Or so I write in an essay published this weekend in Palladium. To understand the Taliban’s victory, I argue, you must understand what made the Taliban different from the wider Pashtun society from which they sprang.
I have an op-ed out in the New York Times today arguing that we must intentionally ground our response to the Russian invasion of Ukraine in careful, cost-benefit calculation instead of emotional reaction or moral fervor. The piece is given the unfortunate title “Ukraine’s Cause is Righteous. That Shouldn’t Shape Policy.” My argument is not that the rightness of the Ukrainian cause does not matter, but that in moments of crisis it is easy to do things that feel right even if they do not help us achieve the right outcomes. The righteous demand to do the right thing—now!—unnaturally speeds the tempo of decision making and warps the policy review process. The end result are statesmen rushing into policies whose consequences they have not fully gamed out.
Several days ago the U.S.-China Perception Monitor published an essay in both English and Chinese by Hu Wei, a prominent think tanker in Shanghai. It argues that the war in Ukraine is bound to go poorly for Russia and thus China must moderate its support for Putin’s failing regime lest the post-Putin world turn against the PRC.
In the most recent issue of American Affairs, Walter Hudson argues against “the pull of the Cold War analogy.”θ Cold War analogies for 21st century Sino-American relations are natural yet insufficient. A friend of mine recently complained to me about the thoughtlessness of these analogies. “It is not difficult to rail against lazy Cold War thinking,” I responded. “What is difficult is fleshing out a more illuminating analogy to fill the gap.” Hudson faces this challenge squarely. He argues that the mirror we seek will be found in the eclipse of the British Empire by the United States.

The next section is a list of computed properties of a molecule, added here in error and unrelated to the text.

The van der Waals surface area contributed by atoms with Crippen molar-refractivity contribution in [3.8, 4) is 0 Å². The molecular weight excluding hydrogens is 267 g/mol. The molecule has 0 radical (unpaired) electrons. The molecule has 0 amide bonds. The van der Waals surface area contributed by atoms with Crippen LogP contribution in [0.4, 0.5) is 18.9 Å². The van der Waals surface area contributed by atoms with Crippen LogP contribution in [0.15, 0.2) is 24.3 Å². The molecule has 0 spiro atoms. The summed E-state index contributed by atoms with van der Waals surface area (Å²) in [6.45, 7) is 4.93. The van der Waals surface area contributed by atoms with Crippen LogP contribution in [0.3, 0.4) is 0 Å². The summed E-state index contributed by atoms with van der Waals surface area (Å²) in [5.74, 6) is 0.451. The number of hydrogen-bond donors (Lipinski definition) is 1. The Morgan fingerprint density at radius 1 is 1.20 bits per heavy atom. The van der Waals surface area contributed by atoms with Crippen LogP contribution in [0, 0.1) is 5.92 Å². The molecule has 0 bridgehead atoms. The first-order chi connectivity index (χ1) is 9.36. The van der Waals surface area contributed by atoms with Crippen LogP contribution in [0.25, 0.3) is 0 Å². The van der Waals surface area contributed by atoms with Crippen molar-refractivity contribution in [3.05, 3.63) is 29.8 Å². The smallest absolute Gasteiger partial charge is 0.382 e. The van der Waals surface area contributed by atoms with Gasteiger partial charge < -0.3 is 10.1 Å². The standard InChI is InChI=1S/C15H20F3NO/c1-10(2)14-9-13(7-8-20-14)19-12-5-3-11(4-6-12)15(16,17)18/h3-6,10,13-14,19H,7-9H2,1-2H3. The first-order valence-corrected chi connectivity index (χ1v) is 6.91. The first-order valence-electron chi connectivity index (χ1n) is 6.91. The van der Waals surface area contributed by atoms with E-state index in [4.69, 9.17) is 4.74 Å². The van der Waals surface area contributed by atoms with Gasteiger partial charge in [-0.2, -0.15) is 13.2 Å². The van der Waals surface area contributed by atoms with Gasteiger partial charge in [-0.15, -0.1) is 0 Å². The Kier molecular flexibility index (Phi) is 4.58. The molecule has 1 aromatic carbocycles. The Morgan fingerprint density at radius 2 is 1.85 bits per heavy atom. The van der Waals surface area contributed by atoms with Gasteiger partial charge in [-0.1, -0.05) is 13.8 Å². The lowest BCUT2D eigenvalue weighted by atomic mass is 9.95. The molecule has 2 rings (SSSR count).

Image source Last month there was a minor hullabaloo about the latest entry in the “Kennan Sweepstakes,” a long document published by the Atlantic Council titled “The Longer Telegram.”1 I read it three times. I did not like it. This week Foreign Policy gave me some column space to explain why. I will note here […]
Now is the proper time for the broader foreign policy community to step back and assess the successes and failures of Trump era diplomacy. There have already been a few attempts of this sort for Trump’s China policy, but I find myself disappointed, if not entirely surprised, with how vapid and partisan these assessments tend […]
Image source The escalating crisis in Sino-Australian relations prompts a new piece. Foreign Policy publishes my latest under the title “Biden’s First Foreign Policy Crisis is Already Here.” I approve of the title. Not everything is about America, and I often spend my time trying to show how the moving force behind any given international […]
Image source There is a grand tradition in American politics of bashing the other side’s nominees. In the spirit of that tradition, I have a new piece out in the American Conservative that questions whether Susan Rice is fit to be the Biden administration’s nominee for Secretary of State. Rice is a controversial figure for […]
Countries of the Belt and Road. Earlier this month I wrote: I wish less analysts asked, “What did Xi hope to accomplish by creating the Belt and Road?” and instead wondered, “What did Xi hope to accomplish by associating the SOE infrastructure-industrial complex so closely with his personal foreign policy?”  This question follows […]
Here is a question that has fascinates: how to account for the disastrous foreign policy of George W. Bush, when his foreign policy team returned to office in 2001 as the most credentialed and accomplished group of foreign policy professionals Washington had seen in the modern nat-sec era? How did the men and women who […]